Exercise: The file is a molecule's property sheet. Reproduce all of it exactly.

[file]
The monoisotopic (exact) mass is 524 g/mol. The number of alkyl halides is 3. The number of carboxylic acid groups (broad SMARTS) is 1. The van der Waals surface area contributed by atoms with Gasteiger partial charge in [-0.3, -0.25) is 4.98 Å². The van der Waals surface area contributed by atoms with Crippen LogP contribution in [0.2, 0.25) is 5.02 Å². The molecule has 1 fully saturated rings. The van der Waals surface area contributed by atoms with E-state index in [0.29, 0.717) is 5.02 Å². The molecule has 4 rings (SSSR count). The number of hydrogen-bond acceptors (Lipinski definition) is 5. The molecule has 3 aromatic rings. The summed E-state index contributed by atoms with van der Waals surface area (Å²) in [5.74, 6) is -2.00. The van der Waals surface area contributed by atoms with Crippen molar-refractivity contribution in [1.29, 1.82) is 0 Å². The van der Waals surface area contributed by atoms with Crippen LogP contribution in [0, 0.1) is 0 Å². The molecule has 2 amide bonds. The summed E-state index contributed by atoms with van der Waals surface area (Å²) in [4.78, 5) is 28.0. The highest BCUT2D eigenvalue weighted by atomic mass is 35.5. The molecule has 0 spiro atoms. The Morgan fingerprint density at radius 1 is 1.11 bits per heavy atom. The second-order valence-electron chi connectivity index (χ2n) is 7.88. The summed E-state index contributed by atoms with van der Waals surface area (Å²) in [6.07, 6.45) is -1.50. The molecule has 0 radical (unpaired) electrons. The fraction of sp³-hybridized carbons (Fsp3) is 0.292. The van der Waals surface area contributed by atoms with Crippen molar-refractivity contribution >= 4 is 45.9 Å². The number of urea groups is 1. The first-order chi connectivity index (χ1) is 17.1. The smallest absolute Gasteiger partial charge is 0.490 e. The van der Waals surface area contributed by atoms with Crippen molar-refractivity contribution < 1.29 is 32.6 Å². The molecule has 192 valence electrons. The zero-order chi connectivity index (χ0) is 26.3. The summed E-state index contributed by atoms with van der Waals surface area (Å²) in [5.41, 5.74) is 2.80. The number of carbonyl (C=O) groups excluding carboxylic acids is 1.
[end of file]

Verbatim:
The monoisotopic (exact) mass is 524 g/mol. The number of alkyl halides is 3. The number of carboxylic acid groups (broad SMARTS) is 1. The van der Waals surface area contributed by atoms with Gasteiger partial charge in [-0.3, -0.25) is 4.98 Å². The van der Waals surface area contributed by atoms with Crippen LogP contribution in [0.2, 0.25) is 5.02 Å². The molecule has 1 fully saturated rings. The van der Waals surface area contributed by atoms with E-state index in [0.29, 0.717) is 5.02 Å². The molecule has 4 rings (SSSR count). The number of hydrogen-bond acceptors (Lipinski definition) is 5. The molecule has 3 aromatic rings. The summed E-state index contributed by atoms with van der Waals surface area (Å²) in [5.74, 6) is -2.00. The van der Waals surface area contributed by atoms with Crippen molar-refractivity contribution in [1.29, 1.82) is 0 Å². The van der Waals surface area contributed by atoms with Crippen LogP contribution in [0, 0.1) is 0 Å². The molecule has 2 amide bonds. The summed E-state index contributed by atoms with van der Waals surface area (Å²) in [4.78, 5) is 28.0. The highest BCUT2D eigenvalue weighted by atomic mass is 35.5. The molecule has 0 spiro atoms. The Morgan fingerprint density at radius 1 is 1.11 bits per heavy atom. The second-order valence-electron chi connectivity index (χ2n) is 7.88. The summed E-state index contributed by atoms with van der Waals surface area (Å²) in [6.07, 6.45) is -1.50. The molecule has 0 radical (unpaired) electrons. The fraction of sp³-hybridized carbons (Fsp3) is 0.292. The van der Waals surface area contributed by atoms with Crippen molar-refractivity contribution >= 4 is 45.9 Å². The number of urea groups is 1. The first-order chi connectivity index (χ1) is 17.1. The smallest absolute Gasteiger partial charge is 0.490 e. The van der Waals surface area contributed by atoms with Crippen molar-refractivity contribution < 1.29 is 32.6 Å². The molecule has 192 valence electrons. The zero-order chi connectivity index (χ0) is 26.3. The summed E-state index contributed by atoms with van der Waals surface area (Å²) in [5.41, 5.74) is 2.80. The number of carbonyl (C=O) groups excluding carboxylic acids is 1.